Wednesday, March 31, 2021

Inoculator 24.8

The strongest beer ever produced by an Oshkosh brewery is about to be "unleashed." Bare Bones Brewery's Inoculator clocks in at a walloping 24.8% ABV. There's no formal record-keeping for this sort of thing, but Inoculator may very well be the strongest beer ever produced by a Wisconsin brewery.

Erin Bloch of Bare Bones with a five-ounce pour of Inoculator.

The idea came from Dan Dringoli, who launched Bare Bones with his wife Patti Dringoli in 2015. His thoughts began to drift in the direction of strong beer last year while his stepson Jared Sovey was working on the launch of Tight Barrel Distillery in Menasha. "Spirits have always intrigued me," Dringoli says. "I began thinking about how strong can you make a beer and I wondered why no one in Wisconsin was trying to make a super high-gravity beer. So, I challenged Jody to create 'the strongest beer' in Wisconsin. He did not let me down."

The Jody in question is Jody Cleveland, head brewer at Bare Bones. Dringoli had steered him into the unknown. Cleveland had never brewed a beer stronger than 12% ABV. After a couple of weeks of research, he began brewing.

The first step began eight months ago with Cleveland making wort: the sweet liquid that gets fermented into beer. The process went on for days and consumed 132 pounds of malted barley and 10 pounds of locally sourced maple syrup. Normally that would be enough raw material to produce about 310 gallons of beer. This time, it resulted in just 10-gallons of exceedingly strong beer. "We're hoping the demand will justify the cost of making it," Dringoli said.

Brewers, unlike spirits makers, are not permitted to use distillation to concentrate the alcoholic content of their product. So Cleveland had to produce a wort so rich in sugar that it would have the potential to create an extreme level of alcohol solely through fermentation. He used a method known as reiterated mashing. It's a technique that has been employed in recent years at both Fifth Ward Brewing and Fox River Brewing in Oshkosh to produce stronger than usual beers. Cleveland took it to another level.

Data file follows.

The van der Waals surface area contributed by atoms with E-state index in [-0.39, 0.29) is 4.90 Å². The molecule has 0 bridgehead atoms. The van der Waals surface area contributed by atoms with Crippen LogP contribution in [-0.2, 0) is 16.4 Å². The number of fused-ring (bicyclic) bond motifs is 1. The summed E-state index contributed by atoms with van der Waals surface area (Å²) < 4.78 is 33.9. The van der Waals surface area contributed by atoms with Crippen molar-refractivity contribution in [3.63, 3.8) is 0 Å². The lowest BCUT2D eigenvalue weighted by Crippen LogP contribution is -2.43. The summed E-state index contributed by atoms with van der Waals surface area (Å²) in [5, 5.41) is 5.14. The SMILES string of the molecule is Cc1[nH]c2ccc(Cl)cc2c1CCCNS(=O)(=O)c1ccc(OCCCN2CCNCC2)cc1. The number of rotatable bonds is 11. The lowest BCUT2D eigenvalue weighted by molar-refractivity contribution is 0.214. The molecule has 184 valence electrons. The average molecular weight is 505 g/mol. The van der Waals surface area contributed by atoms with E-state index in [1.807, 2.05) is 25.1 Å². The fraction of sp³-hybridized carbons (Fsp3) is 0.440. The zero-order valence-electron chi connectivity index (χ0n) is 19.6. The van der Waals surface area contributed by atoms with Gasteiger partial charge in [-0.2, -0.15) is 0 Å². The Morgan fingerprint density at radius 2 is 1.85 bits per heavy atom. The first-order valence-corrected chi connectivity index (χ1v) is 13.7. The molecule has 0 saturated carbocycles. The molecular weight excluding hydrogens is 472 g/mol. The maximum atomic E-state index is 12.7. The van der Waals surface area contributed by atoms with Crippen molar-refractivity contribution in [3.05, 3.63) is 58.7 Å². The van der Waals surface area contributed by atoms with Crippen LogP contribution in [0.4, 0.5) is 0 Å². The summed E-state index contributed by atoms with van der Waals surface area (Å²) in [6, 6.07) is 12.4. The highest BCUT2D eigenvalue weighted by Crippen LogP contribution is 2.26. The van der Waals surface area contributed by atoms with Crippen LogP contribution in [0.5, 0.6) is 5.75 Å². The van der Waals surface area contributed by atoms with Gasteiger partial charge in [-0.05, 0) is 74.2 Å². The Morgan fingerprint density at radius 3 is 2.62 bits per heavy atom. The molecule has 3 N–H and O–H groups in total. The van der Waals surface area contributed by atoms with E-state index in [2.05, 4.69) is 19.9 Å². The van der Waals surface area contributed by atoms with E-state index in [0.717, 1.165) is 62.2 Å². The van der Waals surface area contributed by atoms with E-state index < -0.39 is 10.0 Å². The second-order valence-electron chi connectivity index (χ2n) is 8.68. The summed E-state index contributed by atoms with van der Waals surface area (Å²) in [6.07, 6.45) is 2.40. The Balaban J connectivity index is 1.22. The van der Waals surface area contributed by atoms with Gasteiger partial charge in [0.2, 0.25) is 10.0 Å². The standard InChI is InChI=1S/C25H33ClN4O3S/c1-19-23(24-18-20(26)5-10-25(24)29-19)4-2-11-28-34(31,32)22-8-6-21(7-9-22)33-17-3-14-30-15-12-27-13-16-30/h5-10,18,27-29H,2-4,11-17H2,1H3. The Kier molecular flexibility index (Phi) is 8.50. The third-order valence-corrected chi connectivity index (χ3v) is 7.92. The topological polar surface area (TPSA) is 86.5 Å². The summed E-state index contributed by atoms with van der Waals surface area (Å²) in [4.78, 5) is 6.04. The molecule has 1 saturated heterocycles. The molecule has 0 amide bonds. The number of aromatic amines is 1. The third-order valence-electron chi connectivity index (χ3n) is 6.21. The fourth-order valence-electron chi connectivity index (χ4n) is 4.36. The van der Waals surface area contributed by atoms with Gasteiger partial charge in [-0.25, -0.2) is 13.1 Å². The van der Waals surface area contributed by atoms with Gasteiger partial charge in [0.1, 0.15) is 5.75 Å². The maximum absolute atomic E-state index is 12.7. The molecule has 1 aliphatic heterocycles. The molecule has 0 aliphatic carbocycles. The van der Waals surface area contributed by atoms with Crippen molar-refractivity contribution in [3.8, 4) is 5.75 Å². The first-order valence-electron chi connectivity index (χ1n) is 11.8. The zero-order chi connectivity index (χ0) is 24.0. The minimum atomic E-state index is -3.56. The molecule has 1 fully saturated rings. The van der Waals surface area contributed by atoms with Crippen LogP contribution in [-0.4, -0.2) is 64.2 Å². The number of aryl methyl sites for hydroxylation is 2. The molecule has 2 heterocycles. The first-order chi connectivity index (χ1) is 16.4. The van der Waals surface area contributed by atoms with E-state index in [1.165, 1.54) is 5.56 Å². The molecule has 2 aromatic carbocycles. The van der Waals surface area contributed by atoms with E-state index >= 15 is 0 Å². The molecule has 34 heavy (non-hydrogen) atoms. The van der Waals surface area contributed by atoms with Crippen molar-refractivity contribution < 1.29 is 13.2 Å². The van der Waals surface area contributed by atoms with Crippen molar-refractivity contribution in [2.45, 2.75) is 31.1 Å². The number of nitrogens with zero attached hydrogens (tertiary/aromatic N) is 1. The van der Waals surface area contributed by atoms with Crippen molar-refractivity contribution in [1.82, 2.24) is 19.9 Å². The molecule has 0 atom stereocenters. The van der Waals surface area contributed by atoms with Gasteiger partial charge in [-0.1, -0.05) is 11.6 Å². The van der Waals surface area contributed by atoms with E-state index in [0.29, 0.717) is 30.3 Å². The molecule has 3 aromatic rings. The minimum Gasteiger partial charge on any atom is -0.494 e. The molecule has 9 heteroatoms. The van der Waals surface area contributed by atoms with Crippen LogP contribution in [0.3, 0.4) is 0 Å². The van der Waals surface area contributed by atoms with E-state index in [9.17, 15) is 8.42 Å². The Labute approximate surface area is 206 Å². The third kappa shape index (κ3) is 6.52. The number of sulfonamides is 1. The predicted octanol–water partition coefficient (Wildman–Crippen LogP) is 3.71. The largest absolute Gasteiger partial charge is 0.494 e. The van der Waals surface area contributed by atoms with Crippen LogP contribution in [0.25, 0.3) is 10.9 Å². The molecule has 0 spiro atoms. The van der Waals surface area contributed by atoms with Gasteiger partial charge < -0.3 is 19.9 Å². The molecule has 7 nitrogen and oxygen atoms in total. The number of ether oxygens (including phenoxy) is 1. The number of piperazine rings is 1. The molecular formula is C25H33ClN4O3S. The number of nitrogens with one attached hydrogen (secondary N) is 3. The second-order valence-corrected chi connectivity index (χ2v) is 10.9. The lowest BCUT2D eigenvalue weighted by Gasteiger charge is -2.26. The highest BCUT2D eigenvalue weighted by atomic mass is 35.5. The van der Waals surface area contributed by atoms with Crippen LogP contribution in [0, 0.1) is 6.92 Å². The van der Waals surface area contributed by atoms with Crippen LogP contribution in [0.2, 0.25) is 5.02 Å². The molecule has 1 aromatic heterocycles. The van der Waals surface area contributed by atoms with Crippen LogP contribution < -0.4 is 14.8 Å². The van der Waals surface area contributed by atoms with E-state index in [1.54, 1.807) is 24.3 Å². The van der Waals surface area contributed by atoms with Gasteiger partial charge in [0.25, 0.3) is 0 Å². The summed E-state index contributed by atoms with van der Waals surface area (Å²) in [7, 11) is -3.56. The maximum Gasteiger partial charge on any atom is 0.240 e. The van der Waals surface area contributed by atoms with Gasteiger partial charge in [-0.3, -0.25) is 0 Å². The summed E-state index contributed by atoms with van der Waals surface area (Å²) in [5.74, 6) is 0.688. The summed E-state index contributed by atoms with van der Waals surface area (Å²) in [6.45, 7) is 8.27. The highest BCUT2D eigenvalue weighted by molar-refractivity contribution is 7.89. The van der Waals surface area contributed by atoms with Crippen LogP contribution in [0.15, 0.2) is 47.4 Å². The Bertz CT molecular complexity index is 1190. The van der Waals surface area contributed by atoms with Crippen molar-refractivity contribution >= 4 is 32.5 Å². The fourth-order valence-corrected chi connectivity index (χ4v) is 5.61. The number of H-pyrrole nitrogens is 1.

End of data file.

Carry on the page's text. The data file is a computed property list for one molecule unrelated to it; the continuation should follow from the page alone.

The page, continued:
He began by mashing three successive grists of malted barley. When the sugary wort came flowing out of the first mash, he replenished his mash tun with fresh malt and ran the wort back into it to create and collect more fermentable sugars. Now Cleveland had a wort rich enough to make a beer in the neighborhood of 16% ABV. That wasn't enough. So he went at it again with another fresh batch of malt. After boiling the wort for four hours he finally had the high-gravity liquid he was shooting for. "That wort was so thick," Cleveland said. "I mean it was just viscus, almost like syrup."

But there was a problem. Each time the wort passed through the tun, the new bed of malt would soak up a substantial portion of it. The long boil further reduced the volume. At the end of Cleveland's first 17-hour brew day, he had the sugar-rich liquid he wanted, but there was just so little of it. So he came back to work the next morning and repeated the process. Then he did it again the following morning. After more than 50 hours of brewing spread across three days, Cleveland finally had what he needed.

The wort was fermented with a special ale yeast able to survive in a high-alcohol environment. Most beer yeast goes dormant when it encounters alcohol levels around 10% ABV. This yeast kept grinding. The fermentation lasted weeks, and when it was nearly finished Cleveland split the batch in two. Half the beer was conditioned on oak chips stripped from the interior of a whiskey barrel. The other half was conditioned on oak cut from the inside of a cognac barrel. The finished beer was then blended back together and packaged in kegs.

Inoculator is dark bronze in color. It's thick, rich, and boozy with a smokey/sweet character that's surprisingly mellow for something just shy of 50 proof. "The flavor is pretty close to what I was expecting," Cleveland said. "But I'm a little surprised by how smooth it turned out. It’s certainly strong, and you feel it, but it’s pretty smooth."

Inoculator will be released at the Bare Bones taproom at noon on Friday, April 2, as part of the brewery's Unleashed Series of experimental beers. Because of its strength and limited quantity, it will be served in five-ounce pours with a limit of one per customer.

A slightly different version of this article appears in today's Oshkosh Herald.


  1. Nice job Jody! Not his favorite but no doubt he can do whatever he sets his mind to.